The pundits have been positively purring over President Obama’s first address to Congress, where he warned of the “day of reckoning.” “We will rebuild, we will recover,” Mr Obama said, adding: “Now is the time to act boldly and wisely.”

The speech was Obama’s most upbeat assessment of recovery yet, after months of warning how America was caught up in the worst recession since the 1930s. Democrats applauded it, whilst Republicans sat seated.
The media pundits though were impressed.  Robert Kaiser, from the Washington Post for example wrote: “This was an extraordinary speech. We certainly do have a new president. My own reaction was that Obama looked stronger and more confident tonight than I have ever seen him before – and he has never lacked for confidence in the past.”

For those looking for more indications of the greening of the President there were certainly signs of encouragement.  The President made a clear link between America’s long-term economic interests and the development of clean energy, and also pressed Congress to push ahead on a new law to cut greenhouse gas emissions.

“To truly transform our economy, protect our security and save our planet from the ravages of climate change, we need to ultimately make clean, renewable energy the profitable kind of energy,” the president said. “So I ask this Congress to send me legislation that places a market-based cap on carbon pollution and drives the production of more renewable energy in America.”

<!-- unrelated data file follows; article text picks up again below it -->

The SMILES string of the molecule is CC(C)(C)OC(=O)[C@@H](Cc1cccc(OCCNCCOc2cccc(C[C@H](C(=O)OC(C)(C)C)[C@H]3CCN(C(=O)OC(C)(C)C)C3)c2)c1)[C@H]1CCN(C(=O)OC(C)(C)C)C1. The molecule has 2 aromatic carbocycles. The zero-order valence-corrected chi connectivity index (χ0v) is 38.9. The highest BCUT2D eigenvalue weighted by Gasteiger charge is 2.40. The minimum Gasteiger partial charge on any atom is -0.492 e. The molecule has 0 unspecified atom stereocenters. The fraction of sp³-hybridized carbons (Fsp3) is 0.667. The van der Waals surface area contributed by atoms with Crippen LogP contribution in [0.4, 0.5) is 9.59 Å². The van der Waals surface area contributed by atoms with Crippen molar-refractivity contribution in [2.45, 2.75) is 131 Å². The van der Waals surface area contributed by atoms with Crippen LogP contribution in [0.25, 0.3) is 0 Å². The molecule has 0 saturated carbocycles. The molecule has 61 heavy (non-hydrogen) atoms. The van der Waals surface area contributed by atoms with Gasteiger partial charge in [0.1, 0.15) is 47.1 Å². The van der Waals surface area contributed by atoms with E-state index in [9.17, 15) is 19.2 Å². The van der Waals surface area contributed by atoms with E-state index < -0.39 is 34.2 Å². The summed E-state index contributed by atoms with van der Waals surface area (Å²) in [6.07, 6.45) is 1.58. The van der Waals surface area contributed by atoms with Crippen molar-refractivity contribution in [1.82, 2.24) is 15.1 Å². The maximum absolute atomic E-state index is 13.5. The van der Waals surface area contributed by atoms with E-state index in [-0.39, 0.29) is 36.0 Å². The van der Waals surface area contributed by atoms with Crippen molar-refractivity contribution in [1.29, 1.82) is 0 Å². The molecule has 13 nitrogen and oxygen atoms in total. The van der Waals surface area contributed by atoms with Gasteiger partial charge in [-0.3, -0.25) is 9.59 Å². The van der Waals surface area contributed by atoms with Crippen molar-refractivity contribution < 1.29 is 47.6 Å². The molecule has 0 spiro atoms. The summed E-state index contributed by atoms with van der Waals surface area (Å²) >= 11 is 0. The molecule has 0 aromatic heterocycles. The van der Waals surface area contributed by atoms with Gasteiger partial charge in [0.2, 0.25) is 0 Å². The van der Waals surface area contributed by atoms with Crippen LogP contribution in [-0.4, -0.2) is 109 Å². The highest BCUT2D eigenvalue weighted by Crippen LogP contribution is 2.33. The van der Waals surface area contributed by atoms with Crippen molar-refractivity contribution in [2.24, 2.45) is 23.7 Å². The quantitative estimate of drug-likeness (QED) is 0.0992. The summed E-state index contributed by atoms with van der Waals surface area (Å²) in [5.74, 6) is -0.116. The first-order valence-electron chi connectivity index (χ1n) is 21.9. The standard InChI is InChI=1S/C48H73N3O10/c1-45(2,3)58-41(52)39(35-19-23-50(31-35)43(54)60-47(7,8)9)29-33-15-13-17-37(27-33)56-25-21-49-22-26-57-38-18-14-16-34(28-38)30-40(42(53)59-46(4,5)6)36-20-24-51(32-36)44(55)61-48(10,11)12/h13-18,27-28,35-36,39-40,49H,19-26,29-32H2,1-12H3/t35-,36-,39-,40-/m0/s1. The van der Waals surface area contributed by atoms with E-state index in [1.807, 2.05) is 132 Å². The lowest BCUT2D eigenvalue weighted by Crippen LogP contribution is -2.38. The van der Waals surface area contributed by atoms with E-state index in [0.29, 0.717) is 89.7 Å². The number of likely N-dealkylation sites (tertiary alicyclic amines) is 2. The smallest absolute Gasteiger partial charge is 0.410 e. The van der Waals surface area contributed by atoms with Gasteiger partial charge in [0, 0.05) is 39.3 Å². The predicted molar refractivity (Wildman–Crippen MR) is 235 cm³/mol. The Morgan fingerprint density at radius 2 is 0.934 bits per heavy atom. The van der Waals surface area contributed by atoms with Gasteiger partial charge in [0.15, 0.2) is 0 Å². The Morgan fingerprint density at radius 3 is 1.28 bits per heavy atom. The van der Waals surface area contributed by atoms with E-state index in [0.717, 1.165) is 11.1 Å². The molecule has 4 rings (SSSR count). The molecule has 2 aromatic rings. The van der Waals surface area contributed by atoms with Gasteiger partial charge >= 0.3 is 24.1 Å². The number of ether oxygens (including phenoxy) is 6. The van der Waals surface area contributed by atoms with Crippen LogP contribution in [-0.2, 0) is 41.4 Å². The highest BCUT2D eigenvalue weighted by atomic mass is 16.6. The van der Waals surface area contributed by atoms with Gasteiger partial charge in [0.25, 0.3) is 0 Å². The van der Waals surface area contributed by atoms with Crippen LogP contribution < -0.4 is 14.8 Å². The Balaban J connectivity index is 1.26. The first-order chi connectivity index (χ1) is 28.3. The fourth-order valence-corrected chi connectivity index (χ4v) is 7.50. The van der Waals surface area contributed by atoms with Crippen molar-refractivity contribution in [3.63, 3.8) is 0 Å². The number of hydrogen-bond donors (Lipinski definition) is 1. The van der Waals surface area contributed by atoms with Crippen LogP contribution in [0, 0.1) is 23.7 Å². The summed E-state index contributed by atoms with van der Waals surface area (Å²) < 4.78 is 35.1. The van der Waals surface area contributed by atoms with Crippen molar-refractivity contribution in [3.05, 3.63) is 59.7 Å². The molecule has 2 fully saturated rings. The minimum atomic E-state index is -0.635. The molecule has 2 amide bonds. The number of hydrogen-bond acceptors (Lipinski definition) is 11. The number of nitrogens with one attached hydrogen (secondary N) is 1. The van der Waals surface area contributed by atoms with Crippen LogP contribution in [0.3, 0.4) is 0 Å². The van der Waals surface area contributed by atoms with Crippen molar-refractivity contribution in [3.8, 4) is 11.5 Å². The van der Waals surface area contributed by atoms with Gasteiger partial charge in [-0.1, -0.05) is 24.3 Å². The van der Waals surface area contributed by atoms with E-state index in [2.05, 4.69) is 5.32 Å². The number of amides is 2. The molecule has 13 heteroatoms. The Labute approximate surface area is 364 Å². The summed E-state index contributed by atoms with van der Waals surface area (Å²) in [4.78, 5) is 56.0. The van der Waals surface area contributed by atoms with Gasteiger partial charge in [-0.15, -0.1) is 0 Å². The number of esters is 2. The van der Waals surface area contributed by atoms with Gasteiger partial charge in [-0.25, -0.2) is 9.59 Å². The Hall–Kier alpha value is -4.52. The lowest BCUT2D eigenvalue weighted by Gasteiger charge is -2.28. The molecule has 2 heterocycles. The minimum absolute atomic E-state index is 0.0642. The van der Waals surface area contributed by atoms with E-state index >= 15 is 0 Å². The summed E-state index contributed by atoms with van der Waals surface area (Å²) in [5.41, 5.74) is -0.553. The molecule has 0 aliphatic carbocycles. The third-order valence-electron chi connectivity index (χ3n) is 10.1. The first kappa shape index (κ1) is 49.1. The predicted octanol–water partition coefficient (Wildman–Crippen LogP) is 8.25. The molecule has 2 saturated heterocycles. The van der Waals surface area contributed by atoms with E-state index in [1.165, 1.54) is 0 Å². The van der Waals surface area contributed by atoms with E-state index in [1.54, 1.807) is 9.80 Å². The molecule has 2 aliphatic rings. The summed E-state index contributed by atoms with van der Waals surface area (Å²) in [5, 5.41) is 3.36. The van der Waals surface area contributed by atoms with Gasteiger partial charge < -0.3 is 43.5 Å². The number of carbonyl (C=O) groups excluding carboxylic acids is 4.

The President also outlined more money beyond the $100 billion for green investment outlined in the $787bn economic rescue plan last week. Obama said that is budget, to be announced tomorrow, would also allocate $15bn a year to develop wind and solar power and more fuel-efficient cars. “We are committed to the goal of a re-tooled, re-imagined auto industry,” he said. “The nation that invented the automobile cannot walk away from it.”

But despite Obama’s fine words, and pledges of cash it has emerged that Congress is unlikely to pass legislation tacking climate change by the end of 2009, a delay that will seriously undermine efforts to reach a global treaty at the climate change conference in Copenhagen this December.

On Monday, the White House press secretary, Robert Gibbs, indicated that Obama was easing up on his timetable for climate legislation.  He told reporters the president would support moves by Congress to act on global warming “whether that’s this year or next year”.

Obama needs to push legislation through this year, next year will be too late.

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